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Old 18th December 2001, 08:36 PM   #21
Freddie is offline Freddie  Sweden
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Default Aleph 30 Output board

Here comes the Aleph 30 output board.
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Old 18th December 2001, 08:37 PM   #22
Freddie is offline Freddie  Sweden
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Here comes the stuffing diagram
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Old 6th January 2002, 09:41 PM   #23
Freddie is offline Freddie  Sweden
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Default Stuffing diagram

Here comes the stuffing diagram.
Remember to scale the layout to correct size!

/Freddie
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Old 9th January 2002, 06:29 PM   #24
Freddie is offline Freddie  Sweden
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Default Aleph 30 back end

Here comes layout for the Aleph 30 output stage. Use this one if you have mosfets with TOP3 (TO247) package for example IRFP240. The layout posted above is for TO-220.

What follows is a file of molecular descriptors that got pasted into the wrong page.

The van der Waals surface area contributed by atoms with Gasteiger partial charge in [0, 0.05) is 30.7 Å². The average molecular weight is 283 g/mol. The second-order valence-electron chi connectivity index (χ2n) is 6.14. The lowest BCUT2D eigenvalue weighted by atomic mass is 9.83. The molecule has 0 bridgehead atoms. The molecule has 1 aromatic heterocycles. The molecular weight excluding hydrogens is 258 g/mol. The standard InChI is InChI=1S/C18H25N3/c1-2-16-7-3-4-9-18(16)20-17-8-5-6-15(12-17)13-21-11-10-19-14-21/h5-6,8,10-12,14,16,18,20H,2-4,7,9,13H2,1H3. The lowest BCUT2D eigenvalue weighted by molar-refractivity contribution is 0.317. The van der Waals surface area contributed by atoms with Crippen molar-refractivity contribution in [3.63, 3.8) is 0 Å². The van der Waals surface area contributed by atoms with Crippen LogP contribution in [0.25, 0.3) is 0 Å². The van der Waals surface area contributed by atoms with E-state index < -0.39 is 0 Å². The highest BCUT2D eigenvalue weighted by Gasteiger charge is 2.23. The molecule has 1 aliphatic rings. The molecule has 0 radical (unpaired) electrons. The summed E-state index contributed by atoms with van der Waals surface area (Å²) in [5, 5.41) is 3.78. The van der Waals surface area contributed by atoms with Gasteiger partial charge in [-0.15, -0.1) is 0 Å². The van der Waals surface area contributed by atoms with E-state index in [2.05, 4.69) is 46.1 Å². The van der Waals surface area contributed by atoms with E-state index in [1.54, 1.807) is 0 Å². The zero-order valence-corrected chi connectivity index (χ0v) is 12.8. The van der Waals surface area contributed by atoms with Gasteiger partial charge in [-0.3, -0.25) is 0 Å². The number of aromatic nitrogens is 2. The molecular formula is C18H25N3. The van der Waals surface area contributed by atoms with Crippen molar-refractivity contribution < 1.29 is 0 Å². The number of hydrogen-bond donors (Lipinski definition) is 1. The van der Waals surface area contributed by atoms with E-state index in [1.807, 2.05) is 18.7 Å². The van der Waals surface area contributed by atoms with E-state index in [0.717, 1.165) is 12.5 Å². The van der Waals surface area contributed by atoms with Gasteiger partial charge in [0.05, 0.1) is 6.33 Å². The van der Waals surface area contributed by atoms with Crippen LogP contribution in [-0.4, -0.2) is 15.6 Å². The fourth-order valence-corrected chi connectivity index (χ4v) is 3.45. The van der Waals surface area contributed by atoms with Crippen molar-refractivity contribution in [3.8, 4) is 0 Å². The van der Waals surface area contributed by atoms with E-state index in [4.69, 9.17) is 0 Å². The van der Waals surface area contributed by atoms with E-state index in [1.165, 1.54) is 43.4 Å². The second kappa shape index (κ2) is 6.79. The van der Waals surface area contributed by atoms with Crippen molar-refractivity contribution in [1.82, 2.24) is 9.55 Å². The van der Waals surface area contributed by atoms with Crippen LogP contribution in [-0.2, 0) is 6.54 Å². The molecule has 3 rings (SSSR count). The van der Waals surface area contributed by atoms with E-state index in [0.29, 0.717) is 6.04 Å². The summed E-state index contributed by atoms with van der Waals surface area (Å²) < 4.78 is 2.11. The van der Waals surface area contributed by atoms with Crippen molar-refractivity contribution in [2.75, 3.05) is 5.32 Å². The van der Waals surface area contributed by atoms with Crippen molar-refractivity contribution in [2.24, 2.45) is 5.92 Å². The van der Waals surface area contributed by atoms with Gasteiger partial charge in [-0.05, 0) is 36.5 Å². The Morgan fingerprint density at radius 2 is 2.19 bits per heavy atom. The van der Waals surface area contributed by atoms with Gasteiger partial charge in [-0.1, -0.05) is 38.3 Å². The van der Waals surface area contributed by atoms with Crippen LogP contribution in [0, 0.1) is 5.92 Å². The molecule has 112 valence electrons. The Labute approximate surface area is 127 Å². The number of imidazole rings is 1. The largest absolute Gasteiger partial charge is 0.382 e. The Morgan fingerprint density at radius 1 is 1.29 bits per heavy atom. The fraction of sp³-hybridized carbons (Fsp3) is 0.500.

/Freddie

(I just did some changes to the layout, the holes were too big)
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Old 13th January 2002, 11:41 PM   #25
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Grey,

I just finished making the layout for my Aleph 5 using yours as a starting point (thank you very much). I opted for double sided prints with a ground plane (saves etching fluid.........), using one eurocard (100x160mm) for two front end boards and one eurocard for four output boards. The advantage with euroboards is that you can get them with a thicker copper layer (70 mu).

Thereīs one thing I didnīt understand in your layout, the "from output devices (CS sence)" is used twice. Why didnīt you connect the emitter from Q5 with "from output devices" on the print itself?

And another question: Whatīs the advantage of R0? Itīs used with the 60 but not with the Aleph 5 or 4.

william
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Old 14th January 2002, 12:53 AM   #26
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William,
Since you're using a double-sided board, you can run the emitter of Q5 on the other side of the board. I set myself the task of making a single-sided Aleph board. I have nothing against double-sided PC boards, and in fact usually keep some around, but I found that I didn't really need it for this project.